Are we alone in the Universe? A question that has been asked and thought by nearly every person on Planet Earth. It’s a subject that scientist have been trying to solve for decades, some even believe that we won’t know until way into the future, but, the answer to that question could come sooner that you think.

Introducing the world’s largest radio telescope, The Square Kilometre Array (SKA). This particular telescope could find the answers to some of science’s most prominent questions including, how the early galaxies formed and  helping us understand black holes. It could even allow us to determine whether or not we are in fact alone in this vast universe.

In November 2011, the SKA project was formed. Beginning as a collaboration of independent countries it was subsequently changed to a Non-Profit Company, involving as many as 10 different countries from around the globe such as: South Africa, Sweden, New Zealand, Australia, India, Canada, China, Italy, and The Netherlands, with Germany also indicating its interest in joining the SKA Project. England of course is also another heavily involved country with the headquarters based at the Jodrell Bank Observatory in Manchester.

Having an effective size of over 3,000km, the SKA will spread across two continents. Once completed a massive 2,500 radio dishes and over a million aerials will be placed between Western South Africa and West Australia, specifically in the desert regions. The telescope will be so sensitive that it will be able to detect any radio signals from any planets that surround the hundreds of nearby stars, hence the reasoning for placing everything in the desert.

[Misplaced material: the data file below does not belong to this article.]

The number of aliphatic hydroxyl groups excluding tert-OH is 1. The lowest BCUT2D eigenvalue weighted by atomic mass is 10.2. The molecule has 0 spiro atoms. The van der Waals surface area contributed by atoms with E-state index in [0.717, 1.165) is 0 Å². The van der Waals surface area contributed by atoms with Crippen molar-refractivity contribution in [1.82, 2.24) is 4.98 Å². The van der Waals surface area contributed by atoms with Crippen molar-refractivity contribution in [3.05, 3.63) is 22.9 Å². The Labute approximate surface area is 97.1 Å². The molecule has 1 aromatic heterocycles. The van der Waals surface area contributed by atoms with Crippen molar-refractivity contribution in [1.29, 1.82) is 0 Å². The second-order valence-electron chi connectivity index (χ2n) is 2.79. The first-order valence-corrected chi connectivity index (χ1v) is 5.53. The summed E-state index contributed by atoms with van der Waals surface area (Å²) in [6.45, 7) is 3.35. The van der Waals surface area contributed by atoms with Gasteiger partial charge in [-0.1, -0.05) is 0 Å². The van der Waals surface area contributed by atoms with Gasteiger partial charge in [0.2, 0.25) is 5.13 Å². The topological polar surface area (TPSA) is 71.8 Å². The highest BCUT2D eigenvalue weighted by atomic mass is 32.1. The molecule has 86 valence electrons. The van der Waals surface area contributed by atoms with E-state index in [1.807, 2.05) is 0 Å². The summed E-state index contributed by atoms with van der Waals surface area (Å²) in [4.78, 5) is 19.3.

This however is only a small piece of what the £1.3billion project was created to do. It will further test Albert Einstein’s theory of General Relativity, aiming to see whether Einstein was indeed correct in his description of gravity, time and space, or whether a new theory will be needed to explain this phenomena, one that could in fact depict the early moments after the Big Bang and give us the answers to the continuously asked questions about the origin of the Universe. Extending the range of the observable Universe, it could ultimately study the early distribution of gas, and be able to see how the Universe began to gradually light up as its stars and galaxies began to form and eventually evolve, effectively transforming our understanding of the Universe.